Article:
Design strategy for low e windows with effective insulation

Whether you want to save your wallet, or save your planet; effective insulation of structures is essential. It turns out that windows are much more interesting and challenging design problem than I appreciated. This is a 2 part story, if you hate serials, the whole story is at www.impattern.com.

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Whether you want to save your wallet, or save your planet; effective insulation of structures is essential. It turns out that windows are much more interesting and challenging design problem than I appreciated. This is a 2 part story, if you hate serials, the whole story is at www.impattern.com.

As a warm blooded species, our body temperature (37C/98F) determines the temperature that we feel most comfortable, we are most comfortable in an environment that is just cool enough to remove the heat we generate internally. The heat and air conditioning are used to keep the structure at a constant temperature, around 68F/20C. When the structure is hotter that the environment then energy flows out of the structure, and when structure is colder and energy flows into the structure. The bigger the temperature difference, the greater the energy flow. The energy is being exchanged by convection from the air and radiation.

The schematic below illustrates the three uses cases; day time hot climate, day time cold climate and night time. The sketch shows the complete range of energy transfer in the vertical axis; from UV radiation at the top, through visible and near IR down to mid IR, with thermal convection at the bottom. The primary source of radiation is the sun which acts as a hot black body source of photons. Our eyes have evolved with to be sensitive in the “visible” range of 300-700 nm, right at the maximum in solar output. The window must be transparent on the visible to be useful !

The case that most people relate to is the desire to reduce air conditioning during the day in hot climates illustrated at the top of the schematic. In hot climates, the goal is to reduce solar near IR that passes through the window, which is accomplished using spectrally selective coating such as thin silver layers. Only 12 out of 140 US cities have a annual average greater than comfort. Moving down to lower energies, the earth and all its structures also act as a black body that re-radiates in the mid IR centered on 10 um. Window glass absorbs in the mid IR, so mid IR is transferred through glass by absorption and re-radiation. Re-radiation is reduced using coatings that have low “emissivity” of black body radiation. Finally, thermal convection is reduced by using multiple pane windows with a thin layer of static air that acts as a thermal insulator.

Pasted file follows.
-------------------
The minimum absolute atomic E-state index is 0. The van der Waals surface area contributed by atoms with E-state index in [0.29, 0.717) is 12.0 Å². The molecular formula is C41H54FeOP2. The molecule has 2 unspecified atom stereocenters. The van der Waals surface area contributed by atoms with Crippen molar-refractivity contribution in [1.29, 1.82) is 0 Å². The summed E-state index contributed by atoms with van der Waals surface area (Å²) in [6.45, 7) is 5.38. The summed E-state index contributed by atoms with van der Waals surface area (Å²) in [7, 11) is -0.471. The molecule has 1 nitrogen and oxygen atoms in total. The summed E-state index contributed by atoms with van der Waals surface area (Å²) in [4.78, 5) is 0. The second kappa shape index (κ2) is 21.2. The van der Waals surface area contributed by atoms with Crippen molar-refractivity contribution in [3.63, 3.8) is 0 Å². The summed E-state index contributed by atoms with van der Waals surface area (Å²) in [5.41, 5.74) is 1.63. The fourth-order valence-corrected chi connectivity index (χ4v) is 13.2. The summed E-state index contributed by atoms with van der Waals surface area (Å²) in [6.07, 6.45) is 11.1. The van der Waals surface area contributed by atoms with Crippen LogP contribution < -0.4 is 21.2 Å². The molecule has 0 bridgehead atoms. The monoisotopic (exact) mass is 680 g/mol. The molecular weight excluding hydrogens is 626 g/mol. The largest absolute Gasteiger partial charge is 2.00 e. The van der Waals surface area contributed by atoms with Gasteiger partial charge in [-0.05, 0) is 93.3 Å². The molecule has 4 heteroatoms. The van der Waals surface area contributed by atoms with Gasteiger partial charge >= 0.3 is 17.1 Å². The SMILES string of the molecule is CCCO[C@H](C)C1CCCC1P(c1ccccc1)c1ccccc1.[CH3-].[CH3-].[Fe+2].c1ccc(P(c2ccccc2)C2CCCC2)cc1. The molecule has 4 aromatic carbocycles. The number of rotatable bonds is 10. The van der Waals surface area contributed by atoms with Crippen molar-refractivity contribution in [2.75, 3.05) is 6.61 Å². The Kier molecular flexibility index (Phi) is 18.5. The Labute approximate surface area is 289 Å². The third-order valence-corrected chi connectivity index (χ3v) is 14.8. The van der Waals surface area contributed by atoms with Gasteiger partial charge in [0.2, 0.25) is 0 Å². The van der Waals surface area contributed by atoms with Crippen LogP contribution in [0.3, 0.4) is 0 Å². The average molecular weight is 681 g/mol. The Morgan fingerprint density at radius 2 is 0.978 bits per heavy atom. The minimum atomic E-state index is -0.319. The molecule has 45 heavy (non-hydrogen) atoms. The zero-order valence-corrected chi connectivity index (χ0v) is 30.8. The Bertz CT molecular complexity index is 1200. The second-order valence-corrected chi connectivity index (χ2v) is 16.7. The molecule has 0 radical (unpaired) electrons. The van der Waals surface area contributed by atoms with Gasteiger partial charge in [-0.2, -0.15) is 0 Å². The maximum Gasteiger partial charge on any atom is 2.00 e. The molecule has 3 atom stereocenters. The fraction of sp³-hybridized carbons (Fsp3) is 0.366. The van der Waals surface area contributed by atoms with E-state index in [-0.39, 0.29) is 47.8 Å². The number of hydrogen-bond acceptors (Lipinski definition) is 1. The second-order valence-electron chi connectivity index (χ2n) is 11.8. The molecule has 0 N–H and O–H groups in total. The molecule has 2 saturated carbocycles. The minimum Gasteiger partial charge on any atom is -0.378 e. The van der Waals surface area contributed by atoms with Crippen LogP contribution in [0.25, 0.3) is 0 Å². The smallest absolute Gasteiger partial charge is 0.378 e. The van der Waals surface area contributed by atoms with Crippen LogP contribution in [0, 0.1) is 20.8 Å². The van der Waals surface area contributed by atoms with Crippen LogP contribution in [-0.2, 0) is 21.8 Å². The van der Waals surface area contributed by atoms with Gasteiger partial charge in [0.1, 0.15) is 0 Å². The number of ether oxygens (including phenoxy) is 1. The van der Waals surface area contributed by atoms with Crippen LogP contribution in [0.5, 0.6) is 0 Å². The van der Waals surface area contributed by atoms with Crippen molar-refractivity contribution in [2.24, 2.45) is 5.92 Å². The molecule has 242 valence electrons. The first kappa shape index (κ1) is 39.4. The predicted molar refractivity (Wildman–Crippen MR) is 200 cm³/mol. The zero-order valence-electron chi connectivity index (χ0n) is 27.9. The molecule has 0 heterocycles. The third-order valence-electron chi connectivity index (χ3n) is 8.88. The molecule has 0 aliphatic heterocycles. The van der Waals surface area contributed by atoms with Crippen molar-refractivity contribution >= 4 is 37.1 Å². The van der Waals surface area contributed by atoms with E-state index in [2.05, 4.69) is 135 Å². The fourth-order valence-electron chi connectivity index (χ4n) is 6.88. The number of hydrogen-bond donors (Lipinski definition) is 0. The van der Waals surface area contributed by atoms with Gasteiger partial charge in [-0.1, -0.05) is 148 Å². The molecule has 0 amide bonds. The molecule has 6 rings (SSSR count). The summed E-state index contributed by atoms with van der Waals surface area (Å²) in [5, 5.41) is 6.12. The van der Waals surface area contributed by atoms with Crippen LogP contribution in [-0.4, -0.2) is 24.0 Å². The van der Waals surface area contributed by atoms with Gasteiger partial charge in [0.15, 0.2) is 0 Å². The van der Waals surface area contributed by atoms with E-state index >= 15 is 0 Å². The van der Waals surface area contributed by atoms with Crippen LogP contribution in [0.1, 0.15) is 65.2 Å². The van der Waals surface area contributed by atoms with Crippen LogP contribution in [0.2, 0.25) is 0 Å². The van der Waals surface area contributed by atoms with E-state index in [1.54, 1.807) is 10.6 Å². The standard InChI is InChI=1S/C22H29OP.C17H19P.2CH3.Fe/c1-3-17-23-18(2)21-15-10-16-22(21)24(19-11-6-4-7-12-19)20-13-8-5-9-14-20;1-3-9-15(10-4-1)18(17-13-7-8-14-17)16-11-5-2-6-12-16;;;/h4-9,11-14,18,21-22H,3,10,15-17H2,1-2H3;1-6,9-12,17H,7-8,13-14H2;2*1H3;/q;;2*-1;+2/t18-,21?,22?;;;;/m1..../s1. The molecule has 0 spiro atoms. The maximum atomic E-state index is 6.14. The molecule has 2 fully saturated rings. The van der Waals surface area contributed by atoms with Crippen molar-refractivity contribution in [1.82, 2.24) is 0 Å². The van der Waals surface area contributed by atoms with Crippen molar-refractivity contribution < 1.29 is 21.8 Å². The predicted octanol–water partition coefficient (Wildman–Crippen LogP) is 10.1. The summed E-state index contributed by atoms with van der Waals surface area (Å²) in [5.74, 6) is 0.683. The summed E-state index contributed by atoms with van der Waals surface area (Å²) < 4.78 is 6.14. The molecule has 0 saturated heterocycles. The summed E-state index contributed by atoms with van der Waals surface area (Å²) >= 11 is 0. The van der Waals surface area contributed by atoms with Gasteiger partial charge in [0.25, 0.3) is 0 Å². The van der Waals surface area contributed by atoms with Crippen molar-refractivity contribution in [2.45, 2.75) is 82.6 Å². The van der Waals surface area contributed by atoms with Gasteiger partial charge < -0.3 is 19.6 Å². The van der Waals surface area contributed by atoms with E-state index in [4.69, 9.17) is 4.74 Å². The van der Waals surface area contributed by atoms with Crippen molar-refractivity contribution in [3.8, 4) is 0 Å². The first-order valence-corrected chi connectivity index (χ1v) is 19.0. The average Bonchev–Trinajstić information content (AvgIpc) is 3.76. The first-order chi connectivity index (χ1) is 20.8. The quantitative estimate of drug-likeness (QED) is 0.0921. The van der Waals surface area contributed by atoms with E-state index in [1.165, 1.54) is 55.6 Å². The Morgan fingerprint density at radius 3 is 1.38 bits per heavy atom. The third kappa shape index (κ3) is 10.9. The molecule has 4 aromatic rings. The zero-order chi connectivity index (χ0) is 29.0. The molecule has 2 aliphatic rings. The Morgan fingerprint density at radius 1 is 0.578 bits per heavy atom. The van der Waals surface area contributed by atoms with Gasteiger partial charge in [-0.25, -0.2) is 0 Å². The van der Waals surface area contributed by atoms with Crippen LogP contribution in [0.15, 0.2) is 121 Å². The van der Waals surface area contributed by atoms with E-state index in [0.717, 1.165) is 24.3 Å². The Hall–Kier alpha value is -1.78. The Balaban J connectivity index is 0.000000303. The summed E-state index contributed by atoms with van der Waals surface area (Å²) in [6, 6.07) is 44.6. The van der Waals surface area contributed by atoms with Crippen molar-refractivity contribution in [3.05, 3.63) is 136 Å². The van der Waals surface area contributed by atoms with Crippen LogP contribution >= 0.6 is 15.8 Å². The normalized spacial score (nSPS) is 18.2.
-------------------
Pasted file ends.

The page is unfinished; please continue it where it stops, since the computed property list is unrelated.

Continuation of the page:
The second use case, is daytime solar heating in cold climates. In this case, the goal is to make the window transparent to the solar near IR so as to heat the structure during the day, while minimizing thermal losses in the mid IR and thermal convection from the warm structure. The vast majority of US cities, 128 out of 140, have average annual temperatures less than comfort, also true for majority of industrialized economies. The cold climate case is the most important application in terms of commercial market and planetary impact.

The third use case, occurs at night where the structure is much warmer that the environment and the goal is to reduce both re-radiated heat loss in the mid IR, and thermal convection. For cold climates, this means that the temperature difference from comfort at night is larger than day, so insulation against night time convection and re-radiation loss is more important than solar heating.
The optimal performance of windows designed using commercially available glass is also shown in the schematic.

Windowscematic4

Schematic of energy transfer in hot and cold climates, and at night. The optimal window performance in both climates based on windows designed using selection criteria applied to the IGDB data base of window glass.

Engineering performance for the 4 different energy bands can be summarized as;
Multiple pane windows for low thermal conductivity
Low emissivity coatings for reduced mid IR re-radiation
Multilayer optical coatings that either maximize or minimize solar near IR radiation, while maximizing visible transparency.

Next time, I will show how analytical models can be used to create design rules for glass selection and window designs resulting in improved windows. The whole story is available at www.impattern.com.


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